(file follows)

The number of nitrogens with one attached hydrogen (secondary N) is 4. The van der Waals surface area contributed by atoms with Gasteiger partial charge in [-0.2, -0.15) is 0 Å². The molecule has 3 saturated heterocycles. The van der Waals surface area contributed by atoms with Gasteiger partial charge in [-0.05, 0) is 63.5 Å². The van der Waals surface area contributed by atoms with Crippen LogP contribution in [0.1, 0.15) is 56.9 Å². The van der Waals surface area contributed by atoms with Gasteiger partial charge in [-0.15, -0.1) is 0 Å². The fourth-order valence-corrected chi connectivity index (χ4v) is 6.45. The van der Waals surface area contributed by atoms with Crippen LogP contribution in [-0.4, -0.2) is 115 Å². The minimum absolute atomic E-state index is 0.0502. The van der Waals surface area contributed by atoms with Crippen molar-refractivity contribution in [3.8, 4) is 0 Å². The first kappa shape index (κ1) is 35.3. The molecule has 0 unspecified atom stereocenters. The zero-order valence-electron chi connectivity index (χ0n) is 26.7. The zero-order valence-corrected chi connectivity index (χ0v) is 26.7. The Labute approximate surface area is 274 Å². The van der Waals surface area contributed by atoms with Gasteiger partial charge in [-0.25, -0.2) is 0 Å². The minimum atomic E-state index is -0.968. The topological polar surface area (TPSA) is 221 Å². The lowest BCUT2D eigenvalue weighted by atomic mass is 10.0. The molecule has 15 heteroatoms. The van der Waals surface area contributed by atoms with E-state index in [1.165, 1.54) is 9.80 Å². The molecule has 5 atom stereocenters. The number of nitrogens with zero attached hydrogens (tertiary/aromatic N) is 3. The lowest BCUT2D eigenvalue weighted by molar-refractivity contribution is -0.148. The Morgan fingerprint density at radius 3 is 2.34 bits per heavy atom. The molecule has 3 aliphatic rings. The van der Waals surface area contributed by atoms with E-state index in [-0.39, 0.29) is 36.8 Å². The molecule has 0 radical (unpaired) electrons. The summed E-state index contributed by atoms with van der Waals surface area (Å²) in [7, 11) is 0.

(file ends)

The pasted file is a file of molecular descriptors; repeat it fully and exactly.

The number of nitrogens with one attached hydrogen (secondary N) is 4. The van der Waals surface area contributed by atoms with Gasteiger partial charge in [-0.2, -0.15) is 0 Å². The molecule has 3 saturated heterocycles. The van der Waals surface area contributed by atoms with Gasteiger partial charge in [-0.05, 0) is 63.5 Å². The van der Waals surface area contributed by atoms with Crippen LogP contribution in [0.1, 0.15) is 56.9 Å². The van der Waals surface area contributed by atoms with Gasteiger partial charge in [-0.15, -0.1) is 0 Å². The fourth-order valence-corrected chi connectivity index (χ4v) is 6.45. The van der Waals surface area contributed by atoms with Crippen LogP contribution in [-0.4, -0.2) is 115 Å². The minimum absolute atomic E-state index is 0.0502. The van der Waals surface area contributed by atoms with Crippen molar-refractivity contribution in [3.8, 4) is 0 Å². The first kappa shape index (κ1) is 35.3. The molecule has 0 unspecified atom stereocenters. The zero-order valence-electron chi connectivity index (χ0n) is 26.7. The zero-order valence-corrected chi connectivity index (χ0v) is 26.7. The Labute approximate surface area is 274 Å². The van der Waals surface area contributed by atoms with Gasteiger partial charge in [-0.25, -0.2) is 0 Å². The minimum atomic E-state index is -0.968. The topological polar surface area (TPSA) is 221 Å². The lowest BCUT2D eigenvalue weighted by atomic mass is 10.0. The molecule has 15 heteroatoms. The van der Waals surface area contributed by atoms with E-state index in [1.165, 1.54) is 9.80 Å². The molecule has 5 atom stereocenters. The number of nitrogens with zero attached hydrogens (tertiary/aromatic N) is 3. The lowest BCUT2D eigenvalue weighted by molar-refractivity contribution is -0.148. The Morgan fingerprint density at radius 3 is 2.34 bits per heavy atom. The molecule has 3 aliphatic rings. The van der Waals surface area contributed by atoms with E-state index in [-0.39, 0.29) is 36.8 Å². The molecule has 0 radical (unpaired) electrons. The summed E-state index contributed by atoms with van der Waals surface area (Å²) in [7, 11) is 0.